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I do not ask all this gratuitously; for, upon returning health, I hereby promise and engage to furnish
you with five pounds worth of the neatest song genius you have seen. I tried my hand on Rothemurche this morning. The measure is so difficult, that it is impossible to infuse much genius into the lines; they are on the other side. Forgive, forgive me !
Fairest maid on Devon banks,
Crystal Devon, winding Devon,
And smile as thou were wont to do?
Full well thou knowest I love thee dear,
Then come, thou fairest of the fair,
Fairest maid, &c.*
* These verses, and the letter inclosing them, are written in a character that marks the very feeble state of Burns's bodily strength. Mr. Syme is of opinion that he could not have been in any danger of a jail at Dumfries, where certainly he had many firm friends, nor under any such necessity of imploring aid from Edinburgh. But about this time his reason began to be at times unsettled, and the horrors of a jail perpetually haunted his imagination. He died on the 21st of this month.
Mr. THOMSON to Mr. BURNS.
14th July, 1796. MY DEAR SIR,
Ever since I received your melancholy letter by Mrs. Hyslop, I have been ruminating in what manner I could endeavour to alleviate your sufferings. Again and again I thought of a pecuniary offer, but the recollection of one of your letters on this subject, and the fear of offending your independent spirit, checked iny resolution. I thank you heartily therefore for the frankness of your letter of the 12th, and with great pleasure inclose a draft for the very sum I proposed sending. Would I were Chancellor of the Exchequer but for one day, for
Pray, my good Sir, is it not possible for you to muster a volume of poetry? If too much
trouble to you in the present state of your health, some literary friend might be found here, who would select and arrange from your manuscripts, and take upon him the task of Editor. In the mean time it could be advertised to be published by subscription. Do not shun this mode of obtaining the value of your labour: remember Pope published the Iliad by subscription. Think of this, my dear Burns, and do not reckon me intrusive with my advice. You are too well convinced of the respect and friendship I bear you, to impute any thing I say to an unworthy motive. Yours faithfully.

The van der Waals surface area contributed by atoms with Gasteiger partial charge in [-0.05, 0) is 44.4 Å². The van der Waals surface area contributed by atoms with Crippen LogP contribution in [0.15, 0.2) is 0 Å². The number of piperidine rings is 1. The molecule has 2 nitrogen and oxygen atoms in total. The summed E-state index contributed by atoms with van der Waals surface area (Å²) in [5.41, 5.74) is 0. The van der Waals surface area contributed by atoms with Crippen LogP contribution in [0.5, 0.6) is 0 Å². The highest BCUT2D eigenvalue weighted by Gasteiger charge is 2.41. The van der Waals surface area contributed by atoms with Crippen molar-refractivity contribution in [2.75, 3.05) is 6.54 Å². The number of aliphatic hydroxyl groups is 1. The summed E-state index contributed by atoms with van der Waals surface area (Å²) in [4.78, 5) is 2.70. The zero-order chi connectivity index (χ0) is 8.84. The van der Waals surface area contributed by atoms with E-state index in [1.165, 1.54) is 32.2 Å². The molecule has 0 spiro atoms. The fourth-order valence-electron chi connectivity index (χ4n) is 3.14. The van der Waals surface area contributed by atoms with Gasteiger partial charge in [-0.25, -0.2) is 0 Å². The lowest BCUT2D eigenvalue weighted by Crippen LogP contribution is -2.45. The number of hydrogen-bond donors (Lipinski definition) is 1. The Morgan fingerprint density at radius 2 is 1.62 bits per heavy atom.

The verses to Rothemurche will answer finely. I am happy to see you can still tune your lyre.
In the beginning of the year 1787, another work had commenced at Edinburgh, entitled, The Scots Musical Museum, conducted by Mr. James Johnson; the object of which was to unite the songs and the music of Scotland in one general collection. The first volume of this work appeared in May, 1787, when our poet was in Edinburgh ; and in it appeared one of his printed songs, to the tune of, Green grow
the rashes, beginning “ There's nought but care on every hand.” He appears also to have furnished from his MSS the last song in that volume, which was an early production, and not thought by himself worthy of a place in his works. The second volume appeared in the spring of 1788, and contained several original songs of Burns; who also contributed liberally to the third, fourth, and fifth volumes, the last of which did not appear till after his death. In his communications to Mr. Johnson, to which his name was not in general affixed, our Bard. was less careful than in his compositions for the greater work of Mr. Thomson. Several of them he never intended to acknowledge, and others, printed in the Museum, were found somewhat altered afterwards
his scripts. In the selection which follows, attention has been paid to the wishes of the author as far as they are known. The printed songs have been compared with the MSS, and the last corrections have been uniformly inserted. The reader will probably think many of the songs which follow, among the finest productions of his muse.